Clean the eggplant, remove ends, wash and peel, then cut into small strips lengthwise.
Place them on a large plate and sprinkle generously with coarse salt. Cover and leave to rest for a few hours.
Then, squeeze them tightly to eliminate all the liquid they contain. Wash and dry the sliced eggplant and return it to the plate. Cover with vinegar and let marinate for another couple of hours.
Then, squeeze again to get rid of the vinegar, and arrange the eggplant slices in layers in glass jars, alternating each layer with roughly chopped mint leaves and wild fennel sprigs. Finally, press down carefully and cover with olive oil.
Store for a couple of months before eating. Once the jar has been opened, consume the eggplants within 3 months.
Although chili peppers have been used in Europe for almost five centuries, they appear in only some of Italy’s regional cuisines, especially those of the south.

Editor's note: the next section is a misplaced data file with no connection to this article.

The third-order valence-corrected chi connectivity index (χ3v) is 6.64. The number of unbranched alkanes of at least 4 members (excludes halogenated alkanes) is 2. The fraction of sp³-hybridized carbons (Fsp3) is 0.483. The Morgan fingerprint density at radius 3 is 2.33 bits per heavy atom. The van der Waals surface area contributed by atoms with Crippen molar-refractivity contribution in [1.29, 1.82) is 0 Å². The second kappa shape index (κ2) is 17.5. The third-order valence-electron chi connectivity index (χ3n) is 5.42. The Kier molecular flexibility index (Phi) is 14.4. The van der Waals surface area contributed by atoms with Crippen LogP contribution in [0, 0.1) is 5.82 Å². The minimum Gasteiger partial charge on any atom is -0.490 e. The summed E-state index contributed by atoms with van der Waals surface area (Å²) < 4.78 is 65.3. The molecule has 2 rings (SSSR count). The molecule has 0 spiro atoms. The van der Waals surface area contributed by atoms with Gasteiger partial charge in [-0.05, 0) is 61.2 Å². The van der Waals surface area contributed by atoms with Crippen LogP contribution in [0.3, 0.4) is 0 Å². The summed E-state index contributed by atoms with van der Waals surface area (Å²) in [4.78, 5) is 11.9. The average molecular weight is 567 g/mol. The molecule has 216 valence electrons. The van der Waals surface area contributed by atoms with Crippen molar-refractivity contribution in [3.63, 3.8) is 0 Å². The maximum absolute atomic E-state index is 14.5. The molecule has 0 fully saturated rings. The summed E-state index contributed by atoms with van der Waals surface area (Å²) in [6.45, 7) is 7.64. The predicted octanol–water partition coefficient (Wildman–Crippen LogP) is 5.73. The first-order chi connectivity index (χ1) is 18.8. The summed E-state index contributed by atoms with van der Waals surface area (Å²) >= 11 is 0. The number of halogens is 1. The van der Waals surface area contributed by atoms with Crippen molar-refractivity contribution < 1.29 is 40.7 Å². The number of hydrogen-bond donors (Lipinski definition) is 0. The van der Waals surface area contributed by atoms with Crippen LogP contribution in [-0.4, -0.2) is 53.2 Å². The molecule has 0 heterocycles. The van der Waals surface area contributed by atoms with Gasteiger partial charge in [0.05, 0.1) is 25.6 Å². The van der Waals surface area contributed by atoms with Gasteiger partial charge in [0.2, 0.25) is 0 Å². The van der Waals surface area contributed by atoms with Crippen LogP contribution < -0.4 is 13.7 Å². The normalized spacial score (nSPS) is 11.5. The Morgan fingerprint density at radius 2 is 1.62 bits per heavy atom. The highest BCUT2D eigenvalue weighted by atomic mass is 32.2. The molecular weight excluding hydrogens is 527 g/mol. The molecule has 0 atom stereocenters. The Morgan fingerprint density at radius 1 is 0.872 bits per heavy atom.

Imported in the Old World as early as 1493 by Christopher Columbus, the chili pepper was possibly the first plant from America to spread across Europe thanks to its similarities with the more common bell pepper.
Although it was an immediate success in most of the continent, imports of this spicy pepper did not bring the expected gains to Spain, due to the fact that within a few years the Europeans realized that it was possible to grow them with ease even on European soil, causing their price to fall drastically.
Within a very short time, chili pepper become a characteristic ingredient of food for the poor, gaining the nickname "the drug of the poor."
Did you know that...
in the biography of the last Aztec emperor, Montezuma, it is said that while he was a prisoner of Cortes, he spent his time eating food seasoned with red chili pepper?
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